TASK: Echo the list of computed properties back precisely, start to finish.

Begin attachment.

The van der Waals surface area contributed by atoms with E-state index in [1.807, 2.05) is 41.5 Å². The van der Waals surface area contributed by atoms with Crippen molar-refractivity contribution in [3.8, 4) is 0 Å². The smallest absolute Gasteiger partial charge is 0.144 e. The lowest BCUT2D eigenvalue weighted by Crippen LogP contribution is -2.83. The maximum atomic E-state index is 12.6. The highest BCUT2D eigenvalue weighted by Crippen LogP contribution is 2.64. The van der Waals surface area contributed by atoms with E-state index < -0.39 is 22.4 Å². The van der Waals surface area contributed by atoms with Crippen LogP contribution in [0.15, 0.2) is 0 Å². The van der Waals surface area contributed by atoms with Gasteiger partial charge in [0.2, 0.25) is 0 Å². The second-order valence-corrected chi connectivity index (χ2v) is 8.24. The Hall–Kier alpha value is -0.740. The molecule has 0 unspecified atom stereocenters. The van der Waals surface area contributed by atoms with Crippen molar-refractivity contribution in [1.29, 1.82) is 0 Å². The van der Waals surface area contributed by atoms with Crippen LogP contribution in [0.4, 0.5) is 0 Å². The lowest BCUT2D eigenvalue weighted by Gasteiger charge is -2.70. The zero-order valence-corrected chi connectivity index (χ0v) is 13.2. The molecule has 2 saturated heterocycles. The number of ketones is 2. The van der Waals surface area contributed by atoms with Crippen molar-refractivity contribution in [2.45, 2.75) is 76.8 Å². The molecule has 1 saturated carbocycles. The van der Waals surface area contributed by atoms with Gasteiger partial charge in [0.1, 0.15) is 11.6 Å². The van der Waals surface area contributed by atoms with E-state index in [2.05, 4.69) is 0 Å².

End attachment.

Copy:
The van der Waals surface area contributed by atoms with E-state index in [1.807, 2.05) is 41.5 Å². The van der Waals surface area contributed by atoms with Crippen molar-refractivity contribution in [3.8, 4) is 0 Å². The smallest absolute Gasteiger partial charge is 0.144 e. The lowest BCUT2D eigenvalue weighted by Crippen LogP contribution is -2.83. The maximum atomic E-state index is 12.6. The highest BCUT2D eigenvalue weighted by Crippen LogP contribution is 2.64. The van der Waals surface area contributed by atoms with E-state index < -0.39 is 22.4 Å². The van der Waals surface area contributed by atoms with Crippen LogP contribution in [0.15, 0.2) is 0 Å². The van der Waals surface area contributed by atoms with Gasteiger partial charge in [0.2, 0.25) is 0 Å². The second-order valence-corrected chi connectivity index (χ2v) is 8.24. The Hall–Kier alpha value is -0.740. The molecule has 0 unspecified atom stereocenters. The van der Waals surface area contributed by atoms with Crippen molar-refractivity contribution in [1.29, 1.82) is 0 Å². The van der Waals surface area contributed by atoms with Crippen LogP contribution in [0.4, 0.5) is 0 Å². The lowest BCUT2D eigenvalue weighted by Gasteiger charge is -2.70. The zero-order valence-corrected chi connectivity index (χ0v) is 13.2. The molecule has 2 saturated heterocycles. The number of ketones is 2. The van der Waals surface area contributed by atoms with Crippen molar-refractivity contribution in [2.45, 2.75) is 76.8 Å². The molecule has 1 saturated carbocycles. The van der Waals surface area contributed by atoms with Gasteiger partial charge in [0.1, 0.15) is 11.6 Å². The van der Waals surface area contributed by atoms with E-state index in [2.05, 4.69) is 0 Å².